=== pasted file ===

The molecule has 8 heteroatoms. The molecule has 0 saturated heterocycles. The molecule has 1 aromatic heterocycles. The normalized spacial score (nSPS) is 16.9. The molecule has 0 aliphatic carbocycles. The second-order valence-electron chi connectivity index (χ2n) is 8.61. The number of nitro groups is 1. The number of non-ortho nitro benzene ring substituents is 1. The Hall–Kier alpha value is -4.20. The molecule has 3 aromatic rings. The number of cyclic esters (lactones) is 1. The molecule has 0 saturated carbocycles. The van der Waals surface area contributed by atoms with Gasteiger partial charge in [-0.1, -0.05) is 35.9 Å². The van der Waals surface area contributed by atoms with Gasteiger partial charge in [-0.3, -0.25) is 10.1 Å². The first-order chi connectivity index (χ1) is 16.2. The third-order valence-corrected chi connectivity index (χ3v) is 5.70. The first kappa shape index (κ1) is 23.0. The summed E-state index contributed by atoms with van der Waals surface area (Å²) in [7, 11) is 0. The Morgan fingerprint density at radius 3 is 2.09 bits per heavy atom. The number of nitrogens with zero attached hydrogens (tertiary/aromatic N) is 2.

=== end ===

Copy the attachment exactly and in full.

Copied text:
The molecule has 8 heteroatoms. The molecule has 0 saturated heterocycles. The molecule has 1 aromatic heterocycles. The normalized spacial score (nSPS) is 16.9. The molecule has 0 aliphatic carbocycles. The second-order valence-electron chi connectivity index (χ2n) is 8.61. The number of nitro groups is 1. The number of non-ortho nitro benzene ring substituents is 1. The Hall–Kier alpha value is -4.20. The molecule has 3 aromatic rings. The number of cyclic esters (lactones) is 1. The molecule has 0 saturated carbocycles. The van der Waals surface area contributed by atoms with Gasteiger partial charge in [-0.1, -0.05) is 35.9 Å². The van der Waals surface area contributed by atoms with Gasteiger partial charge in [-0.3, -0.25) is 10.1 Å². The first-order chi connectivity index (χ1) is 16.2. The third-order valence-corrected chi connectivity index (χ3v) is 5.70. The first kappa shape index (κ1) is 23.0. The summed E-state index contributed by atoms with van der Waals surface area (Å²) in [7, 11) is 0. The Morgan fingerprint density at radius 3 is 2.09 bits per heavy atom. The number of nitrogens with zero attached hydrogens (tertiary/aromatic N) is 2.